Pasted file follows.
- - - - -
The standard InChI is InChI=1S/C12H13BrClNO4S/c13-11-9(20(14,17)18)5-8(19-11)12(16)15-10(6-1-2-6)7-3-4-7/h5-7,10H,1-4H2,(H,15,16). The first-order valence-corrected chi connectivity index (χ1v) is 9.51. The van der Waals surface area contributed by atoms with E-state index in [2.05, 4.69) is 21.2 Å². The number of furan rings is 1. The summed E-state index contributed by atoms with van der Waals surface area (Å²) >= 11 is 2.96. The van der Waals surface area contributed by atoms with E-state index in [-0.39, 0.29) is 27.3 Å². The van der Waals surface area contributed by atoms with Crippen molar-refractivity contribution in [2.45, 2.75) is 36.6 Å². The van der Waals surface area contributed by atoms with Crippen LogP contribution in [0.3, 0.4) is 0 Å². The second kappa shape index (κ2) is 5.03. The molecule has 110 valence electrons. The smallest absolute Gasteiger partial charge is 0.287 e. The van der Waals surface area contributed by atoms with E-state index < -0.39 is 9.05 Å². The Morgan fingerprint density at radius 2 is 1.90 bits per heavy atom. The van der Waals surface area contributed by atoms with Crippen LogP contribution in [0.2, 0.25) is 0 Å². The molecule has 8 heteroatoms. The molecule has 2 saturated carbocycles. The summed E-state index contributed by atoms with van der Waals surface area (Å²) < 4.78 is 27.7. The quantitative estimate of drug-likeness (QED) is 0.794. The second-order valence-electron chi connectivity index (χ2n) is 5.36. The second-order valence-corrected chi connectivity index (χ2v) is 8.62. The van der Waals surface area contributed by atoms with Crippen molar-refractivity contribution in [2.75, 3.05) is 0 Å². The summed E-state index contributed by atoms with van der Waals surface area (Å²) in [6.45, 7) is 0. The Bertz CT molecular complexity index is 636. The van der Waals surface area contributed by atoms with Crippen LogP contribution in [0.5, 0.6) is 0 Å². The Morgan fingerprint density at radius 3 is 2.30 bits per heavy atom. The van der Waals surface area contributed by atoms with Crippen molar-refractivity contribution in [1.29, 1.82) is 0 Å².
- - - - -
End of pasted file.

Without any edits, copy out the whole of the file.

The standard InChI is InChI=1S/C12H13BrClNO4S/c13-11-9(20(14,17)18)5-8(19-11)12(16)15-10(6-1-2-6)7-3-4-7/h5-7,10H,1-4H2,(H,15,16). The first-order valence-corrected chi connectivity index (χ1v) is 9.51. The van der Waals surface area contributed by atoms with E-state index in [2.05, 4.69) is 21.2 Å². The number of furan rings is 1. The summed E-state index contributed by atoms with van der Waals surface area (Å²) >= 11 is 2.96. The van der Waals surface area contributed by atoms with E-state index in [-0.39, 0.29) is 27.3 Å². The van der Waals surface area contributed by atoms with Crippen molar-refractivity contribution in [2.45, 2.75) is 36.6 Å². The van der Waals surface area contributed by atoms with Crippen LogP contribution in [0.3, 0.4) is 0 Å². The second kappa shape index (κ2) is 5.03. The molecule has 110 valence electrons. The smallest absolute Gasteiger partial charge is 0.287 e. The van der Waals surface area contributed by atoms with E-state index < -0.39 is 9.05 Å². The Morgan fingerprint density at radius 2 is 1.90 bits per heavy atom. The van der Waals surface area contributed by atoms with Crippen LogP contribution in [0.2, 0.25) is 0 Å². The molecule has 8 heteroatoms. The molecule has 2 saturated carbocycles. The summed E-state index contributed by atoms with van der Waals surface area (Å²) < 4.78 is 27.7. The quantitative estimate of drug-likeness (QED) is 0.794. The second-order valence-electron chi connectivity index (χ2n) is 5.36. The second-order valence-corrected chi connectivity index (χ2v) is 8.62. The van der Waals surface area contributed by atoms with Crippen molar-refractivity contribution in [2.75, 3.05) is 0 Å². The summed E-state index contributed by atoms with van der Waals surface area (Å²) in [6.45, 7) is 0. The Bertz CT molecular complexity index is 636. The van der Waals surface area contributed by atoms with Crippen LogP contribution in [0.5, 0.6) is 0 Å². The Morgan fingerprint density at radius 3 is 2.30 bits per heavy atom. The van der Waals surface area contributed by atoms with Crippen molar-refractivity contribution in [1.29, 1.82) is 0 Å².